Malaysiakini is Malaysia’s oldest and most established online news site. In 1999, it blazed a trail, providing alternative news during a time when most media channels were tightly controlled by the ruling coalition. It has grown over the years, and now publishes in four languages, with several million unique visitors a month.
In February 2021, Malaysia’s highest court found Malaysiakini guilty of contempt of court for reader comments on its website that criticised the judiciary. This meant that Malaysiakini was found to have been disrespectful of and had undermined the administration of justice, because of third-party comments. The Federal Court’s decision was a majority decision. It fined Malaysiakini RM500,000 (~USD118,000), exceeding by RM300,000 what the prosecutors suggested.
What impact will this judgment have on internet intermediaries such as Malaysiakini who host user content on their website? And what does this mean for media freedom and freedom of expression in Malaysia as a whole?
On 9 June 2020, Malaysiakini published the Chief Justice’s announcement about the reopening of the courts following a movement control order that was precipitated by the Covid-19 pandemic. This happened to coincide with the withdrawal of 46 corruption charges against former Sabah Chief Minister Musa Aman, leading to his acquittal.
Five user comments using pseudonyms appeared under the Chief Justice’s announcement. They accused the courts of acquitting criminals without trial, and speculated whether the Chief Justice was corrupt. One used the term “kangaroo courts” and another called the judiciary a laughing stock1.
Three days later, the police contacted Malaysiakini about the five comments. The news portal removed them within 12 minutes of the notification.
Notwithstanding this, the Attorney General (AG) sought leave from the Federal Court to begin contempt of court proceedings against Malaysiakini and its Editor-in-Chief Steven Gan. This was granted on 17 June 2020.
In making out a prima facie case2, the AG was aided by section 114A of the Evidence Act. This states that as long as a person’s name appears on a website depicting themselves as the owner, host, administrator, editor or sub-editor, they are presumed to have published its contents. Ordinarily, “he who asserts must prove”. However, section 114A reverses the burden of proof. Hence Malaysiakini had to instead rebut the presumption, by proving it had not published the third-party comments.
In Malaysiakini’s defence, it stated it did not publish the third-party comments and had no knowledge of them until informed by the police, after which it promptly removed them. Therefore, Malaysiakini argued, it had no intention to undermine the administration of justice through these user comments.
By promptly removing the comments once notified, Malaysiakini also complied with the Malaysian Communications and Multimedia Content Code. The code establishes a flag-and-takedown regime, where content providers need not monitor subscriber activities, nor block access to their material, until notified of offending content.3 They are then given reasonable time to facilitate removal of the content. According to the Communications and Multimedia Act, code compliance is a defence to any proceedings arising from matters the code covers.4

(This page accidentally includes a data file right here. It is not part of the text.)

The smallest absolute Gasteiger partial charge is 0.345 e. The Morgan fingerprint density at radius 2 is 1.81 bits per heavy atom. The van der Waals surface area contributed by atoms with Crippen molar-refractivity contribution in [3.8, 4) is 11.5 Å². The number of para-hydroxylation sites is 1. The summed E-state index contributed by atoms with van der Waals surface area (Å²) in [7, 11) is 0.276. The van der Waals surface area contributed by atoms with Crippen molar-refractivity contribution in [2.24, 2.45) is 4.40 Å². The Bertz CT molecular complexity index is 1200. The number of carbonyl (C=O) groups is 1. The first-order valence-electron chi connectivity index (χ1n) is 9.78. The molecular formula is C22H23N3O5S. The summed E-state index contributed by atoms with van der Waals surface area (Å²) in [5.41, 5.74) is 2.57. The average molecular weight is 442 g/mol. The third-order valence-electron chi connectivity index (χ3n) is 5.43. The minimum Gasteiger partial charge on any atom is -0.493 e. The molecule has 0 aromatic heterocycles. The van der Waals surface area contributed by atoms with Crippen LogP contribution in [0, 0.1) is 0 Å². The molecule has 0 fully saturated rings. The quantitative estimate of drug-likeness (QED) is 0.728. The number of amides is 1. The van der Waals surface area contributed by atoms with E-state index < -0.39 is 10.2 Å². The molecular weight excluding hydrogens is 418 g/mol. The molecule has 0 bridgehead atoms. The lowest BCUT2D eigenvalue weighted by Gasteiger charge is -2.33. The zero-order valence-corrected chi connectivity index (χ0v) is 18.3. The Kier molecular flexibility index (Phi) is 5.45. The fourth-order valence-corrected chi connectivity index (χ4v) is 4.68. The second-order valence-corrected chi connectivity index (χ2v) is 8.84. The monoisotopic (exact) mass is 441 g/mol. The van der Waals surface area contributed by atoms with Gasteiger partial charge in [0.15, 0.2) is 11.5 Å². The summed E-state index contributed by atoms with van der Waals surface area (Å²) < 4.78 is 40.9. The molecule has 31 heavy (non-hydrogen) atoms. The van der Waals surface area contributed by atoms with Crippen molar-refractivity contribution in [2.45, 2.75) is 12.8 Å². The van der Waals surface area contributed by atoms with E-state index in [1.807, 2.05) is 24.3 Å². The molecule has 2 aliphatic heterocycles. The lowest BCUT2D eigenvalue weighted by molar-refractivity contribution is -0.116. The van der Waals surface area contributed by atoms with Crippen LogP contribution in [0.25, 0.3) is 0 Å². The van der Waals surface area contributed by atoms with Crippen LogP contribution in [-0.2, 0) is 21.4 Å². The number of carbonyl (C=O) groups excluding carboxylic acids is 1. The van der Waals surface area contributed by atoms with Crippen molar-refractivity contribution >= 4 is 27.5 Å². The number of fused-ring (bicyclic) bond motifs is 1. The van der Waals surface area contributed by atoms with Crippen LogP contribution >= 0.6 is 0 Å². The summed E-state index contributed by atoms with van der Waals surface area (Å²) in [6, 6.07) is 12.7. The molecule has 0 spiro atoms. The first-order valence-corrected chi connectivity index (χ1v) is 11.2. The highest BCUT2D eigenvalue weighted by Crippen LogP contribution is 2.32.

Malaysiakini does not moderate user comments before they are published. It only allows registered users to post comments. Their terms and conditions contain the usual disclaimers and require users not to post illegal, abusive or harassing content. It utilises a filter which automatically deletes posts with certain words deemed to be offensive. Users can report any comment, which would then trigger a review by a Malaysiakini administrator.
Federal Court majority decision
The Federal Court judgement that found Malaysiakini guilty of contempt of court was a majority decision of 6-1.5 The majority held that Malaysiakini did not rebut the legal presumption of section 114A deeming them the publisher of the comments.
In an affidavit, Malaysiakini’s director affirmed that the news portal had no knowledge of the comments until notified. The Federal Court was unpersuaded and noted Malaysiakini’s “structured, coordinated and well-organised editorial team”.6 It drew the “irresistible inference” that at least one of them had notice and knowledge of the comments. “Mere denial” was thus held insufficient to claim ignorance.7
The court observed that Malaysiakini was a commercial entity, and received an indirect commercial benefit from the comments section. It also had a filter for removing comments with certain offensive words. Being the website’s owner and designer, it thus had full control over what was published or not.
The court therefore found that Malaysiakini had to assume the risks and responsibilities of facilitating such a platform and could not just pass on those risks to its subscribers. Importantly, the court said Malaysiakini “ought to have known” that by allowing readers to post comments, it exposes itself to the risks from the content of those comments.8 Given the editorial team’s experience, they were expected to have foreseen the kinds of comments the article would attract, especially because its release coincided with Musa Aman’s acquittal.
Federal Court dissenting judgment
A strong dissenting judgment was issued by Justice Nallini Pathmanathan, who found Malaysiakini not guilty of contempt.
She found that Malaysiakini successfully rebutted the presumption that it had published the comments, through the affidavit stating Malaysiakini had no knowledge of the comments until notification. As no evidence had been adduced to the contrary, that evidence should therefore stand.